Set-Up, Clean-Up, and Meeting Time

Any time the employee is required to be at work (see our blog “When Does My Workday Start”), the employee is entitled to be paid. The employer is required to pay the employee minimum wage even for work time when the employee cannot make tips, such as opening and closing, attending meetings, and similar work-related activities that the employer requires. These hours must be paid at the tip credit rate (that is, the hours have to be included in the calculation of the tip credit).

Free Meals

An employer can take credit against an employee’s wages (with prior notice) for food provided to the employee at cost, which is typically an hourly deduction from the employee’s pay. Department of Labor regulations allow an employer, with the prior agreement of the employee, to exclude the cost of no more than one free meal per workday when calculating overtime rates. In these circumstances, the employer may not take a meal credit for the cost of the meal, but if the employee works overtime, the value of the meal may be deducted from the overtime calculation.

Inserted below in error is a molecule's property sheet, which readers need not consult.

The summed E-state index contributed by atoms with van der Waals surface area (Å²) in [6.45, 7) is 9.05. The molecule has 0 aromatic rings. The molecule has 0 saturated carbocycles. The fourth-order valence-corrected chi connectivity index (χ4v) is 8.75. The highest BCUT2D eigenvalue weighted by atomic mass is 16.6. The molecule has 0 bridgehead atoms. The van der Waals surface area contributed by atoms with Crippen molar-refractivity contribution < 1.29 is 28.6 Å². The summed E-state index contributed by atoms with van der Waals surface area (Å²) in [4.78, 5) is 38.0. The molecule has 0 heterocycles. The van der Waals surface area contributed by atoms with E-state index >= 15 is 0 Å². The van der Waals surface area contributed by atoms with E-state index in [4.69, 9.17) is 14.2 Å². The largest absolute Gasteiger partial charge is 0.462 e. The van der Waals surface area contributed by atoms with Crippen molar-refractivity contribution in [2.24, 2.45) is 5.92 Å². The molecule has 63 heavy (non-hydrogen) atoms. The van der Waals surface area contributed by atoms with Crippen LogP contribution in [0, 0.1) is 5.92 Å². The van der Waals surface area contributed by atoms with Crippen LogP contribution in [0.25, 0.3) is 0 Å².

Service Charges

A service charge is not a tip, it is an amount added by the restaurant or dining facility to the bill as a mandatory charge. For example, a hotel restaurant may add a mandatory 15% on to a room service tab. These charges are part of the employer’s gross receipts. The employer may, but does not have to, pay any or all of the service charge to the employee. If the employee receives no tip, however, the employer is still required to pay minimum wage and, if applicable, overtime.

Credit Cards

An employer may deduct the actual cost of a charge when a customer adds a tip to a credit card charge. If the credit charge is 3%, the employer can deduct 3% from the amount of the tip. These deductions do not reduce the employer’s obligation to pay minimum wage and overtime, however, and wages must be paid within the regular pay period. An employer may not wait to pay wages until reimbursed for the charge by the credit card company.

Dual Jobs